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5G and Wi-Fi 6 will disrupt building automation system communication protocols

December 30, 2020  By  Anthony Capkun

December 30, 2020 – Open communication protocols help building automation systems provide better interoperability and connectivity among connected devices than proprietary protocols.

According to Frost & Sullivan’s recent analysis “Advancements in communication protocols transforming building automation systems”, features such as scalability, networking flexibility, and interoperability offer smoother integration of third-party devices to the BAS network.

With multiple proprietary communication protocols, the lack of a common communication standard among devices and systems is one of the major challenges hampering market growth, notes F&S. Further, non-traditional building automation communication protocols are emerging due to the increase in IoT devices.

“5G and Wi-Fi 6 will have a major impact on the connectivity of building technologies, and are likely to accelerate the growth of IoT,” said Harikrishnan Manoharan, Frost & Sullivan. “5G can provide greater accessibility when managing buildings more remotely, and Wi-Fi 6 can provide faster data transfer speed between devices and enhance device performance at low energy utilization standards.”

Manoharan adds the emergence of IoT in BASs has “somewhat blurred the lines of traditional networking standards”. Protocols such as LoRaWan, MQTT, OPC-UA, and IQRF remove the need for all the IoT devices to be physically connected to the same network in the BAS, and “allow limitless connectivity and expansion scope”.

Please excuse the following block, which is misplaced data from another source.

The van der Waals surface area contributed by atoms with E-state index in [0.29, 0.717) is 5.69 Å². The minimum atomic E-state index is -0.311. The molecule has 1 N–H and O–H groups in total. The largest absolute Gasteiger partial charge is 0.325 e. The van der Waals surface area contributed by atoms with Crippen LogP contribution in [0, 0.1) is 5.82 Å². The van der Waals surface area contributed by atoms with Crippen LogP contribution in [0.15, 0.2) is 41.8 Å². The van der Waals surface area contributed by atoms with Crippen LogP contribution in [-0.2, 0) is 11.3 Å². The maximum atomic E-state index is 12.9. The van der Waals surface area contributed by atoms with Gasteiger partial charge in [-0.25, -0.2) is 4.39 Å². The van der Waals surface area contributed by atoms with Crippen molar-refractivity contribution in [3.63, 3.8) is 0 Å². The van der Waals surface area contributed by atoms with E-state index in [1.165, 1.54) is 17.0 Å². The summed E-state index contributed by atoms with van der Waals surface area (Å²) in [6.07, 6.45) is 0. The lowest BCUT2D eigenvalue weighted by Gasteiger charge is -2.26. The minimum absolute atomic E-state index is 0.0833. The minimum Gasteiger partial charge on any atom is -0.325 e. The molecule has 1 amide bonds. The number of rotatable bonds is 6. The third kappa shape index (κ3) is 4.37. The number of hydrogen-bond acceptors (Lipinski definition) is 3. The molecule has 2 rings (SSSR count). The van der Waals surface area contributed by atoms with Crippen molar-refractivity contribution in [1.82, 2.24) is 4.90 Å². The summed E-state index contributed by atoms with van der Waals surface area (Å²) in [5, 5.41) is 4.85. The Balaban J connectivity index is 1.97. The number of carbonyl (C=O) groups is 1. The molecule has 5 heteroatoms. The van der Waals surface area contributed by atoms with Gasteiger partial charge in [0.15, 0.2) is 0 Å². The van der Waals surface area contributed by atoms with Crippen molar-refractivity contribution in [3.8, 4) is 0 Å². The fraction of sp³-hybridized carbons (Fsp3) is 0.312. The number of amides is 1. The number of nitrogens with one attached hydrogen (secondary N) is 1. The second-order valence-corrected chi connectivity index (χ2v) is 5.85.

“One of the key communication trends in the industry is the ‘Everything over IP’ approach, which provides high levels of standardization, reliability, and availability in building automation communication standards,” Manoharan added. “Leading industry players are, therefore, working toward developing IP-based communication standards that can work alongside the existing communication standards.”

As an example, Manoharan points to initiatives such as Project Connected Home over IP (CHIP).

Ongoing smart building or green building development initiatives, and facility managers focusing on improving the tenant experience, are factors driving the adoption of emerging technologies, says the F&S analysis, adding that the following growth opportunities should also be considered:

• Building automation service providers need to consider IP-based communication standards as they help access multiple channels for communication.

• BAS suppliers and connected device manufacturers need to increasingly focus on enabling IP as the standardized communication protocol to improve interoperability between devices without complex and expensive gateways.

• New product innovation and integration should be leveraged to their full potential to introduce efficient products in the market and stay competitive.

• Considering the possibilities in emerging technologies, building automation suppliers must partner with reputed and reliable system integrators, and acquire innovative start-ups to bring best-in-class solutions to the BAS market.

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